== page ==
This recommendation pointed out the need for not only maintaining an accurate passenger count, but also for preparing for search and rescue efforts by communicating this count to an appropriate person ashore. However, TC has not indicated any plan to facilitate effective coordination and communication.
The TSB staff therefore believes that the safety deficiency has not been fully addressed.
The response is considered Satisfactory in Part.
Response to M93-04 (December 1999)
Transport Canada issued Ship Safety Bulletin #16/99, Information on Passengers, on 7 December 1999. The bulletin sets out current recommendations with respect to maintaining passengers counts on passenger ferries.
Board Reassessment to the Response to M93-04 (15 September 2004)
The CSA prohibits masters from carrying passengers in excess of that allowed. Large ferry operators do count and record the number of passengers and provide the count to a person ashore. Not all operators of smaller short-run ferries may be aware of the recommended practice and may not be making counts; however this should be validated.
No substantial change to the last assessment.
Response to M93-04 (07 December 2005)
No substantial change to the reassessment of 15 September 2004.
Board Reassessment to the Response to M93-04 (7 December 2005)
No substantial change to the reassessment.
Next TSB Action (7 December 2005)
The TSB staff will request regional offices to conduct spot checks and, if necessary, consider the need for further safety communication.
Response to M93-04 (November 2006)
TC’s update, dated November 2006, indicated that since the receipt of Marine Safety Advisory Letter 09/06 related to the Queen of the North sinking, TC has requested additional comments from industry and will be consulting on this issue at the National CMAC in November 2006.
Board Reassessment to the Response to M93-04 (November 2006)
As a result of its ongoing investigation into the sinking of the passenger ferry Queen of the North, TSB sent MSA 09/06 to TC concerning the adequacy of current guidelines for creating ferry passenger manifests. TC indicated that this issue is to be raised during Regional CMAC meetings, which are currently taking place at various dates and times across the country. TC has also contacted the Canadian Ferry Operators Association and the Canadian Passenger Vessel Association and provided them with a copy of the advisory to solicit their comments on this issue.
As the result of a few queries by TSB staff, it was determined that while large ferry operators do count and record the number of passengers and provide the count to a person ashore, some smaller operators, who charge by vehicle and not by person, do not make passenger counts.
Therefore, the assessment remains at Satisfactory in Part.
Next TSB Action (November 2006)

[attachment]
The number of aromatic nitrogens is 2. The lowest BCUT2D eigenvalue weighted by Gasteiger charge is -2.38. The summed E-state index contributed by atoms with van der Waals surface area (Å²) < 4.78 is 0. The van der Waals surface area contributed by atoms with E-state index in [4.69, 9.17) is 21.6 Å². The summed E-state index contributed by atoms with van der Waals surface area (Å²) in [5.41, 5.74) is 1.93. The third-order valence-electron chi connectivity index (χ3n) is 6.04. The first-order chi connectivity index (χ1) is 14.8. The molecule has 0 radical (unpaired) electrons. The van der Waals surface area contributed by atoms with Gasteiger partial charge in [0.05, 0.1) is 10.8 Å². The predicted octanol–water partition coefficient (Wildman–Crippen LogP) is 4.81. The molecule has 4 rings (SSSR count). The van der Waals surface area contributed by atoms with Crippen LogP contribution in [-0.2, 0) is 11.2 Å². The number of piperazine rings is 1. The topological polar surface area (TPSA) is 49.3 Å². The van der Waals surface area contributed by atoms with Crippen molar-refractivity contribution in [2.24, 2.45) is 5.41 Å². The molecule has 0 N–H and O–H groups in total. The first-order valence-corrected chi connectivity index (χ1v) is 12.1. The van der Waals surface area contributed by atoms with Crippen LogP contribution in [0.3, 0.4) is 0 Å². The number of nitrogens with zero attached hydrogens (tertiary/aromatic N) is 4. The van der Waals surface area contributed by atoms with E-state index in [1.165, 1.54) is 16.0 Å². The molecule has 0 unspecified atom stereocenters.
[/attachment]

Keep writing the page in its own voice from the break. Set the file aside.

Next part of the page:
The TSB staff will monitor to outcome of TC’s consultations on this matter.
Response to M93-04 (June 2008)
TC’s update, dated June 2008, indicated that Ship Safety Bulletin 06/2007 – Information on Persons on Board, Counting, Recording, and Special Needs, was issued in August 2007 to advise passenger vessel owners and masters of upcoming requirements. The bulletin advises that TC intends to adopt the IMO Regulation 27 of Chapter III of the SOLAS Convention in regard to information on passengers and provides details on how Regulation 27 is to be applied.
TC is currently amending its Boat and Fire Drill and Means of Exit Regulations to include this requirement. (Pre-publication in Part I of the Canada Gazette anticipated in spring/summer 2009.)
Board Reassessment to the Response to M93-04 (September 2008)
The SSB was made in anticipation of TC adopting regulation 27 of Chapter III of the SOLAS Convention in regard to information on passengers. The SSB also indicated TC’s intention to require that the names and gender of all persons on board, distinguishing between adults, children and infants, shall be recorded for search and rescue purposes: on Unlimited Voyages (formerly Foreign Voyages) or Near Coastal Voyages, Class I (formerly Home Trade Voyages, Class I or II); on voyages longer than 12 hours; on overnight voyages or voyages on which there is at least one assigned berth. The proposed action if fully implemented will substantially reduce or eliminate the deficiency.
Therefore, the assessment of the response is considered Satisfactory Intent.
Next TSB Action (September 2008)
The TSB staff will monitor to the proposed action.
Response to M93-04 (March 2010)
TC’s update, dated March 2010, indicated that Ship Safety Bulletin 06/07, issued in August 2007, advised that TC intends to adopt the IMO Regulation 27 of Chapter III of the International Convention for the Safety of Life at Sea (SOLAS) Convention in regards to information on passengers.
The proposed Fire and Boat Drills Regulations will include the requirement stated in the recommendation. The regulations were pre-published in Part I of the Canada Gazette on October 10, 2009, with a 30-day comment period and are anticipated to receive final approval and be published in the Canada Gazette, Part II in the second quarter of 2010.
Board Reassessment to the Response to M93-04 (28 July 2010)
The new Fire and Boat Drills Regulations, which apply to passenger vessels of more than 15 gross tonnage that carry more than 12 passengers, were published in the Canada Gazette, Part II, on May 12, 2010, and are now in effect. The regulations require the master of a vessel that carries passengers to ensure that the number of persons onboard and the details of persons who have declared a need for assistance in an emergency are recorded. On certain voyages, and on voyages where there is at least one assigned berth, the master must also ensure that the names and gender of the persons on board are recorded in a way that distinguishes between adults, children and infants, and that this information is kept on shore and readily available to search and rescue services.
The action taken will substantially reduce the risks associated with inadequate passenger accounting. Therefore, the assessment of the response is considered Fully Satisfactory.
From the initial TSB recommendation to the Transport Canada response being considered Fully Satisfactory, 17 years passed, and with one particular ferry operator alone there were at least two instances where evacuation of passengers was either necessary or a distinct possibility (Queen of the North grounding and sinking; Queen of Surrey Engine room fire.)
Next, the BCCTS examines the details of the Transport Canada response and what passengers should be aware of if they are unfortunate enough to have to evacuate from a ship in Canada.